The authentication logo detection phase (shown in Figure 3) checks the watermark first and, if necessary, the fingerprint next. In the beginning, watermark retrieval regains the watermark from the suspect image. Next, the features of the suspect image are extracted by feature extraction. After that, logo restoration takes as input the retrieved watermark (the expected fingerprint of the suspect image) and the extracted features to recover and rearrange the scrambled logo to restore the authentication logo. The phase ends if the accuracy rate of the restored logo determined by logo comparison is high enough; otherwise, the process proceeds to retrieve the next available fingerprint from the database and then returns to logo restoration, which takes as input the retrieved fingerprint instead of the extracted watermark. The phase restores the logo from the retrieved fingerprint as well as the extracted features and proceeds to logo comparison. The looping process continues until the authentication logo is discovered or no fingerprint is available.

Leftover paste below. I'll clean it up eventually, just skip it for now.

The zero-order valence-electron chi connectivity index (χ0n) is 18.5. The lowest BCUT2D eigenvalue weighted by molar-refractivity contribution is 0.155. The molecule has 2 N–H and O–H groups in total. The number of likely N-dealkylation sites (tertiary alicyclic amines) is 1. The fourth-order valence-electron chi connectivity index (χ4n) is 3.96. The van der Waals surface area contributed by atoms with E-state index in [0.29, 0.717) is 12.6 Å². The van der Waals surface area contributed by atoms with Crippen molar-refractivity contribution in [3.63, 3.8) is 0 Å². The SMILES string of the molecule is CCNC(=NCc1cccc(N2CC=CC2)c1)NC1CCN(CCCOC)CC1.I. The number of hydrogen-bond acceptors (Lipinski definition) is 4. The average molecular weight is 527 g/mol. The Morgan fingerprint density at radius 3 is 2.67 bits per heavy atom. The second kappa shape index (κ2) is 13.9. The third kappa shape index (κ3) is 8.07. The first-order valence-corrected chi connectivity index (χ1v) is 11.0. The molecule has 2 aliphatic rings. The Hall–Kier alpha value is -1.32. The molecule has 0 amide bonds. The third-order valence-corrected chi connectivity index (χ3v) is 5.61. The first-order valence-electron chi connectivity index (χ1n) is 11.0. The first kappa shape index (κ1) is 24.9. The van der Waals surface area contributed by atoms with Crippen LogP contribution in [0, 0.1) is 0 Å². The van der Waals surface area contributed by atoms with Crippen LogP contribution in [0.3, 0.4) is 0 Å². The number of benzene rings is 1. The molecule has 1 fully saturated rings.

3.1. Fingerprint and Watermarked Image Generation Phase
The following paragraphs detail the stages in the fingerprint and watermarked image generation phase, including feature extraction, logo scrambling, fingerprint generation, and watermark embedding.
3.1.1. Feature Extraction